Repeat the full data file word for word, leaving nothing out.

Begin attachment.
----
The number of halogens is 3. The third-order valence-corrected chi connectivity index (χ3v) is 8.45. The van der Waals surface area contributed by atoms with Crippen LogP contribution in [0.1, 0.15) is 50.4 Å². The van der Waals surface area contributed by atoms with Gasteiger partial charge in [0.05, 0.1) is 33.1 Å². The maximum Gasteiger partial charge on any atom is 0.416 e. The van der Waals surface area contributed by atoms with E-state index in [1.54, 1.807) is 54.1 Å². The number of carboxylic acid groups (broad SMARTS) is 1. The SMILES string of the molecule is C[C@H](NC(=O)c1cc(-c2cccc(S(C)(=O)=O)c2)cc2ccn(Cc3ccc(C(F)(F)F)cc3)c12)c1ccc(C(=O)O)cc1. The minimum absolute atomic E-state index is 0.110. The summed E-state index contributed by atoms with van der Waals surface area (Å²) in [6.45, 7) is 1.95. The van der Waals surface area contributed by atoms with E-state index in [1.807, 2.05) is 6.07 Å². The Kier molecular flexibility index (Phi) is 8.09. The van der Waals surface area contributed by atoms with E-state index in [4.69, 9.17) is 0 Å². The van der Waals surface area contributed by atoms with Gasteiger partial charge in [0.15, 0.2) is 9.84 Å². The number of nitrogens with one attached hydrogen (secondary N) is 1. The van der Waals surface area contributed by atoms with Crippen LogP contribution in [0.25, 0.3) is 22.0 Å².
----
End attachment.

The number of halogens is 3. The third-order valence-corrected chi connectivity index (χ3v) is 8.45. The van der Waals surface area contributed by atoms with Crippen LogP contribution in [0.1, 0.15) is 50.4 Å². The van der Waals surface area contributed by atoms with Gasteiger partial charge in [0.05, 0.1) is 33.1 Å². The maximum Gasteiger partial charge on any atom is 0.416 e. The van der Waals surface area contributed by atoms with E-state index in [1.54, 1.807) is 54.1 Å². The number of carboxylic acid groups (broad SMARTS) is 1. The SMILES string of the molecule is C[C@H](NC(=O)c1cc(-c2cccc(S(C)(=O)=O)c2)cc2ccn(Cc3ccc(C(F)(F)F)cc3)c12)c1ccc(C(=O)O)cc1. The minimum absolute atomic E-state index is 0.110. The summed E-state index contributed by atoms with van der Waals surface area (Å²) in [6.45, 7) is 1.95. The van der Waals surface area contributed by atoms with E-state index in [1.807, 2.05) is 6.07 Å². The Kier molecular flexibility index (Phi) is 8.09. The van der Waals surface area contributed by atoms with E-state index in [4.69, 9.17) is 0 Å². The van der Waals surface area contributed by atoms with Gasteiger partial charge in [0.15, 0.2) is 9.84 Å². The number of nitrogens with one attached hydrogen (secondary N) is 1. The van der Waals surface area contributed by atoms with Crippen LogP contribution in [0.25, 0.3) is 22.0 Å².